“It is warm down here. I would like to go up and sit on the roof,” he said.
“No,” replied the witch, “I will not give you a chance to get away.”
“But if I am too warm, I will not taste good.”
“That is true; but you will taste better than no boy at all.”
There was only one more rabbit!
“You tie all of your belts together,” suggested Pah-tay,” to make a strong rope, and then tie one end to my leg and hold the other end while I go up on the roof.”
The old witch agreed, so she made a rope of all of her belts. She tied one end to Pah-tay’s leg and he climbed up the ladder. As soon as he was up, he untied the rope from his leg and tied it to the ladder. Then he whispered: “Little fairy in the ladder, whenever the old witch calls me, please answer ‘here I am'”. And then he climbed quickly and quietly down the outside ladder and ran up on the hill to look for another light. He saw one and ran to it.
In the doorway of the house, Pah-tay found two men singing and beating a drum.
“Please, let me in. An old witch is trying to eat me up and I want to hide.”
The men let him in, and inside some women were grinding corn on big stones. Pah-tay hid behind one of the stones.
All the while the witch was eating the last rabbit, she kept jerking the rope and calling, “Are you there, little boy?” And each time the little fairy in the ladder answered, “Here I am.”
But the last time she jerked, the rope came untied. The witch looked up and did not see Pah-tay. “He has run away, but I’ll catch him,” and she showed her sharp teeth.
She turned around and around and changed herself into the north wind. Then she went whistling after Pah-tay. She followed him to the house where the men were singing. There she changed herself back from the wind to an old woman.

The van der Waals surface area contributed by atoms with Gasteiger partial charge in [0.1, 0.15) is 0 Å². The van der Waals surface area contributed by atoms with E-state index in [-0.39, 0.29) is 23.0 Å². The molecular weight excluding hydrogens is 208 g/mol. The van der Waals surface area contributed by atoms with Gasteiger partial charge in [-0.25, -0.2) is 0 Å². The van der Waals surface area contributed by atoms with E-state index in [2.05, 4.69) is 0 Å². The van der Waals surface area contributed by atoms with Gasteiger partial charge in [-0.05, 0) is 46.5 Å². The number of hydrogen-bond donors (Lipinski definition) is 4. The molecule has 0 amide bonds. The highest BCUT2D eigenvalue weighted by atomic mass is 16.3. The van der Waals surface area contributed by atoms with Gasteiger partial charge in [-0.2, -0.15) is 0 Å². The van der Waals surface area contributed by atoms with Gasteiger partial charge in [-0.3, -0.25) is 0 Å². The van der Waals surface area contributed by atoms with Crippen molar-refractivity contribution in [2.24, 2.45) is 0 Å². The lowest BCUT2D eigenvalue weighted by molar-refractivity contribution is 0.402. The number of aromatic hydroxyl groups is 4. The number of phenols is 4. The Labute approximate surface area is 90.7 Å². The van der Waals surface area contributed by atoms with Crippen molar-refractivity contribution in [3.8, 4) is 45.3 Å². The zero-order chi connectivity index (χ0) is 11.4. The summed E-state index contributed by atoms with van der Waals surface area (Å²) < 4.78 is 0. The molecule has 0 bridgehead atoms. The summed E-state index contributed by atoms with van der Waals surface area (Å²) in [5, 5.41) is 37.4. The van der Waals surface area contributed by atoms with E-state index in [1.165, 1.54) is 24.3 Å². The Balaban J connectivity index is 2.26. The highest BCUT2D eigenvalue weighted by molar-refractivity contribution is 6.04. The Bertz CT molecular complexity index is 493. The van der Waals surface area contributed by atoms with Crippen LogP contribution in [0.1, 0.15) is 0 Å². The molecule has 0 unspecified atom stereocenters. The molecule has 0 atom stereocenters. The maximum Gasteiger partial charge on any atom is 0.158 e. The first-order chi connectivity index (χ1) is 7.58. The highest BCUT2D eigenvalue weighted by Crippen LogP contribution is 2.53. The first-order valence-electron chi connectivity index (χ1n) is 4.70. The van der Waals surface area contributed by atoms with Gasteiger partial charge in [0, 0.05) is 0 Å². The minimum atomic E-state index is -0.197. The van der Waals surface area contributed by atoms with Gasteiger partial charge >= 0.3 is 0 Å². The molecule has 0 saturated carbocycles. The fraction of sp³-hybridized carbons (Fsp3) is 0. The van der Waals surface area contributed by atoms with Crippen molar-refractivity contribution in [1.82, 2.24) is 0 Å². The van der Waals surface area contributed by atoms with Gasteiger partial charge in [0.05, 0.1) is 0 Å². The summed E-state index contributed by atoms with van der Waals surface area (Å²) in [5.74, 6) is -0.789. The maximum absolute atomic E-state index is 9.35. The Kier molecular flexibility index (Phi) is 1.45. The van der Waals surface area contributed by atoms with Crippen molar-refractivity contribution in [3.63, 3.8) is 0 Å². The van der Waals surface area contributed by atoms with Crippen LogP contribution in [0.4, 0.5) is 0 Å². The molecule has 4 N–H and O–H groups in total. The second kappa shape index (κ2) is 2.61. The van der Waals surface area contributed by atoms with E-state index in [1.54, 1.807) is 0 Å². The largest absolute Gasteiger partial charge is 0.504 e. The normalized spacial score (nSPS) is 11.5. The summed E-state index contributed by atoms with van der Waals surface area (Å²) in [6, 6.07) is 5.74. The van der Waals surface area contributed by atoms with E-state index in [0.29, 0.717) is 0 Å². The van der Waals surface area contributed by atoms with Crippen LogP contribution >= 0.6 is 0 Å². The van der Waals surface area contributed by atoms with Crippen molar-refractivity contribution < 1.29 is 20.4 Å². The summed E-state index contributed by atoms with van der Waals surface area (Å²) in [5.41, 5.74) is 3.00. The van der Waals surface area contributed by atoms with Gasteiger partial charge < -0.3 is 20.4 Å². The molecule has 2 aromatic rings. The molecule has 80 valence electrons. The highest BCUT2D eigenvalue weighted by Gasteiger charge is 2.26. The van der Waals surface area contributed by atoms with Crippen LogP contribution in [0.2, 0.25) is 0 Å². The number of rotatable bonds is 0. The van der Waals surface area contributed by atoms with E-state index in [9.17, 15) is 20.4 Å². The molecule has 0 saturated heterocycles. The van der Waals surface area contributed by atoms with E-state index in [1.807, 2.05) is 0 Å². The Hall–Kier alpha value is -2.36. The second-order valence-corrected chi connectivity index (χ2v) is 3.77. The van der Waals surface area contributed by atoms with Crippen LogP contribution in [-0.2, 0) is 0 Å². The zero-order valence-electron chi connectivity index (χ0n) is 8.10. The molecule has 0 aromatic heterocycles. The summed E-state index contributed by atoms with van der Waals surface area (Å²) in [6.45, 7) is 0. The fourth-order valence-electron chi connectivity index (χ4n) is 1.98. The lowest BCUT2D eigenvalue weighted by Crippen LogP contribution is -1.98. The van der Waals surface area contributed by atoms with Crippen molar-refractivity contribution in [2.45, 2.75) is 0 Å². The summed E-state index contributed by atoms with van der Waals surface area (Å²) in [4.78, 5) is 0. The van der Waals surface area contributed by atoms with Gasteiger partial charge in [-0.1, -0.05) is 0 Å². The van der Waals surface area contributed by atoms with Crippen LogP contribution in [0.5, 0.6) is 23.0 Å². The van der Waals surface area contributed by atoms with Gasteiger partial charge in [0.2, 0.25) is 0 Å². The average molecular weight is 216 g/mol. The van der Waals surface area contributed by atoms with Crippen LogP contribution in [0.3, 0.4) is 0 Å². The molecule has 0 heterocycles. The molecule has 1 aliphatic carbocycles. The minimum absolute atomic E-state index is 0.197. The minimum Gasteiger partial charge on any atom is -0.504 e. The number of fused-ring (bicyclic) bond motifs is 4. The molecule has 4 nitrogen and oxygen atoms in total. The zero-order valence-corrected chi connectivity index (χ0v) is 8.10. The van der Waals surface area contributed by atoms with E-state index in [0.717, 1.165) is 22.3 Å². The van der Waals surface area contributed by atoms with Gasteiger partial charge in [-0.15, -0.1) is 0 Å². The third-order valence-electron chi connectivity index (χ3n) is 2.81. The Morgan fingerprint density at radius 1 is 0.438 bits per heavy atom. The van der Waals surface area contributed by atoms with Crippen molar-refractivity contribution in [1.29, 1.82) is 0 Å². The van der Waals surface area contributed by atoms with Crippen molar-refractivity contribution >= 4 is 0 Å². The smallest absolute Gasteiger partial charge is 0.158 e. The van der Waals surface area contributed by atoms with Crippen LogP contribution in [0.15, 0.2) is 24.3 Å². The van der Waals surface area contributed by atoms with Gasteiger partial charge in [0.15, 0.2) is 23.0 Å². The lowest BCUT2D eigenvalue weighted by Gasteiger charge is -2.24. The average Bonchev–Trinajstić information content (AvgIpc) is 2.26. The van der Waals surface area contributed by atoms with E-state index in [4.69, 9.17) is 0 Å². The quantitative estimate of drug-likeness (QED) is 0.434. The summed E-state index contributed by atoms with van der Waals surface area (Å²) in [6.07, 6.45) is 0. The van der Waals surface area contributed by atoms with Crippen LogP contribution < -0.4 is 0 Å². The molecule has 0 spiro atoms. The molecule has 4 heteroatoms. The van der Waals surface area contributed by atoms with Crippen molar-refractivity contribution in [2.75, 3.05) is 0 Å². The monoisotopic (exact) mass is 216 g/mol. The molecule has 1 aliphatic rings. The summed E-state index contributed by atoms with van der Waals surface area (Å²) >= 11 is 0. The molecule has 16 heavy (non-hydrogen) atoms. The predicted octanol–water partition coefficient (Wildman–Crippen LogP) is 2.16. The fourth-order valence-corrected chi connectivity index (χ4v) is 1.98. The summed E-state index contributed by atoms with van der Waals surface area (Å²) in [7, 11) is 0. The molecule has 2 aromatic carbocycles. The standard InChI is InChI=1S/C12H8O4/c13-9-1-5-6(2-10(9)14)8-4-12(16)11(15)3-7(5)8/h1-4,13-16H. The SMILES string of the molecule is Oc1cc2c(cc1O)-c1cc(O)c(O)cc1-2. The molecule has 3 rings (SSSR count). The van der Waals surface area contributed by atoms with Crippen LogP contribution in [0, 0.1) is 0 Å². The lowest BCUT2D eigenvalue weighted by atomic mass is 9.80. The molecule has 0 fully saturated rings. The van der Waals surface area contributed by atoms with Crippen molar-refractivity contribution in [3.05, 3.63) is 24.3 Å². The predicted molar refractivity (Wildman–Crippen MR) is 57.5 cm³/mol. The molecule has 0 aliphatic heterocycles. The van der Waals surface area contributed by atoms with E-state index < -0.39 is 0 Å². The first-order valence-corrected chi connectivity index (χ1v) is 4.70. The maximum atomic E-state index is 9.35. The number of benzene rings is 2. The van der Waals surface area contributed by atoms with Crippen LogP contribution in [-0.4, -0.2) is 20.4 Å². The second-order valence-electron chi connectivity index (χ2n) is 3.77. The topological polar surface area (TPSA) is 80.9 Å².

“Where is that little boy who came here a few minutes ago? I want him,” she wheezed.
“Go in,” replied the men, “and if you find him, he is yours.”
The old witch went in and looked in all of the dark corners. When Pah-tay saw her coming towards the stone where he was hiding, he ran outside again. He saw another light and ran to it. This light was in a kiva and the medicine men were dancing inside with their rattles. Down into the kiva climbed Pah-tay. He jumped into a hole in the big rattle of one of the medicine men. He bumped around in the rattle with a funny noise; but the medicine men kept on singing and dancing.
As soon as the old witch found that Pah-tay had left the house where the women were grinding meal, she whirled around and changed herself again into the north wind and followed him. She went down into the kiva to get him; for she had changed into an old woman again. But the sound of the rattles confused her. She tried to climb the ladder to get out again, but before she reached the top the rhythm made her fall back dead.
And Pah-tay went back home to Ye-ah.
Note: San Juan Pueblo